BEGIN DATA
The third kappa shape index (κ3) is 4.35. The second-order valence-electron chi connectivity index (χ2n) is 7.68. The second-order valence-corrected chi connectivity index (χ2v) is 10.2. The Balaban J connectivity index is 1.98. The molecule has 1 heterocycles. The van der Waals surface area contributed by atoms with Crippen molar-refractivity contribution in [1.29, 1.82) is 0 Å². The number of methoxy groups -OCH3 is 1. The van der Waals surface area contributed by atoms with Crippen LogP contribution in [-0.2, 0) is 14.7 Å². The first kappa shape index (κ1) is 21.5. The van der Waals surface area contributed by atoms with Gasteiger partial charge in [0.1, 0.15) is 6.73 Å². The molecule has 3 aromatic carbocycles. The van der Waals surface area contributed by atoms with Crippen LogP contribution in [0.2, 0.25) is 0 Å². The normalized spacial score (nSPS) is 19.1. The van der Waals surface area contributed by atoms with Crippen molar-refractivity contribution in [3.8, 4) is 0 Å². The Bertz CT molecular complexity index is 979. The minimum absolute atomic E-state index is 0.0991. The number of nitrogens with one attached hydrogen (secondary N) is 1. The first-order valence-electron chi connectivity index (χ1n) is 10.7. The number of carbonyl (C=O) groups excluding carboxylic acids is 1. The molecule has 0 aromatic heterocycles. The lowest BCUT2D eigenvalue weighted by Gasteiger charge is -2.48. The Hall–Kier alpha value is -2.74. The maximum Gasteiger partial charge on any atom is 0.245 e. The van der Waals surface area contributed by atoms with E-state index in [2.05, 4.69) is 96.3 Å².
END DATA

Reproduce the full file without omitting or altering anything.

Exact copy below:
The third kappa shape index (κ3) is 4.35. The second-order valence-electron chi connectivity index (χ2n) is 7.68. The second-order valence-corrected chi connectivity index (χ2v) is 10.2. The Balaban J connectivity index is 1.98. The molecule has 1 heterocycles. The van der Waals surface area contributed by atoms with Crippen molar-refractivity contribution in [1.29, 1.82) is 0 Å². The number of methoxy groups -OCH3 is 1. The van der Waals surface area contributed by atoms with Crippen LogP contribution in [-0.2, 0) is 14.7 Å². The first kappa shape index (κ1) is 21.5. The van der Waals surface area contributed by atoms with Gasteiger partial charge in [0.1, 0.15) is 6.73 Å². The molecule has 3 aromatic carbocycles. The van der Waals surface area contributed by atoms with Crippen LogP contribution in [0.2, 0.25) is 0 Å². The normalized spacial score (nSPS) is 19.1. The van der Waals surface area contributed by atoms with Crippen molar-refractivity contribution in [3.8, 4) is 0 Å². The Bertz CT molecular complexity index is 979. The minimum absolute atomic E-state index is 0.0991. The number of nitrogens with one attached hydrogen (secondary N) is 1. The first-order valence-electron chi connectivity index (χ1n) is 10.7. The number of carbonyl (C=O) groups excluding carboxylic acids is 1. The molecule has 0 aromatic heterocycles. The lowest BCUT2D eigenvalue weighted by Gasteiger charge is -2.48. The Hall–Kier alpha value is -2.74. The maximum Gasteiger partial charge on any atom is 0.245 e. The van der Waals surface area contributed by atoms with E-state index in [2.05, 4.69) is 96.3 Å².